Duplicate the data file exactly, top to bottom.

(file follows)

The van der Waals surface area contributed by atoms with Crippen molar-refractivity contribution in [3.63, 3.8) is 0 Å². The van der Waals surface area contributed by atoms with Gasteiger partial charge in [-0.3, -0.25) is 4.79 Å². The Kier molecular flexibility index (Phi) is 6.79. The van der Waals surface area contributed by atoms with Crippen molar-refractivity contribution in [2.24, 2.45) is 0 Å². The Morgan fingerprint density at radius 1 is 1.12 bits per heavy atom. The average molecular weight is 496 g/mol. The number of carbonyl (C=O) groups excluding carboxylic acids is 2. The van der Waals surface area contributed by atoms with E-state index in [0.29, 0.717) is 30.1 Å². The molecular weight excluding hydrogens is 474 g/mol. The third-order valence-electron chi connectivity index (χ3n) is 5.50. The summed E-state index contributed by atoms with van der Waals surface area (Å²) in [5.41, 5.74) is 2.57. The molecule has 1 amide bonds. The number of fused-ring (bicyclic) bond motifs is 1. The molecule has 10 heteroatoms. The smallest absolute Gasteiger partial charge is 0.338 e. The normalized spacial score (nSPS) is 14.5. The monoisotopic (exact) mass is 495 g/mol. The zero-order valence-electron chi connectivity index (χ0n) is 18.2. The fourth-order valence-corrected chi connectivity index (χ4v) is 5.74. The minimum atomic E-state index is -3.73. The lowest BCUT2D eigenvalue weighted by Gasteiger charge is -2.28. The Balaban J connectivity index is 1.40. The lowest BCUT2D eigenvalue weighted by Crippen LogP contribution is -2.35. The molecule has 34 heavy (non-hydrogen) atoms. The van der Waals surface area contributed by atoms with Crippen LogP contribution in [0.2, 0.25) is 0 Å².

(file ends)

The van der Waals surface area contributed by atoms with Crippen molar-refractivity contribution in [3.63, 3.8) is 0 Å². The van der Waals surface area contributed by atoms with Gasteiger partial charge in [-0.3, -0.25) is 4.79 Å². The Kier molecular flexibility index (Phi) is 6.79. The van der Waals surface area contributed by atoms with Crippen molar-refractivity contribution in [2.24, 2.45) is 0 Å². The Morgan fingerprint density at radius 1 is 1.12 bits per heavy atom. The average molecular weight is 496 g/mol. The number of carbonyl (C=O) groups excluding carboxylic acids is 2. The van der Waals surface area contributed by atoms with E-state index in [0.29, 0.717) is 30.1 Å². The molecular weight excluding hydrogens is 474 g/mol. The third-order valence-electron chi connectivity index (χ3n) is 5.50. The summed E-state index contributed by atoms with van der Waals surface area (Å²) in [5.41, 5.74) is 2.57. The molecule has 1 amide bonds. The number of fused-ring (bicyclic) bond motifs is 1. The molecule has 10 heteroatoms. The smallest absolute Gasteiger partial charge is 0.338 e. The normalized spacial score (nSPS) is 14.5. The monoisotopic (exact) mass is 495 g/mol. The zero-order valence-electron chi connectivity index (χ0n) is 18.2. The fourth-order valence-corrected chi connectivity index (χ4v) is 5.74. The minimum atomic E-state index is -3.73. The lowest BCUT2D eigenvalue weighted by Gasteiger charge is -2.28. The Balaban J connectivity index is 1.40. The lowest BCUT2D eigenvalue weighted by Crippen LogP contribution is -2.35. The molecule has 34 heavy (non-hydrogen) atoms. The van der Waals surface area contributed by atoms with Crippen LogP contribution in [0.2, 0.25) is 0 Å².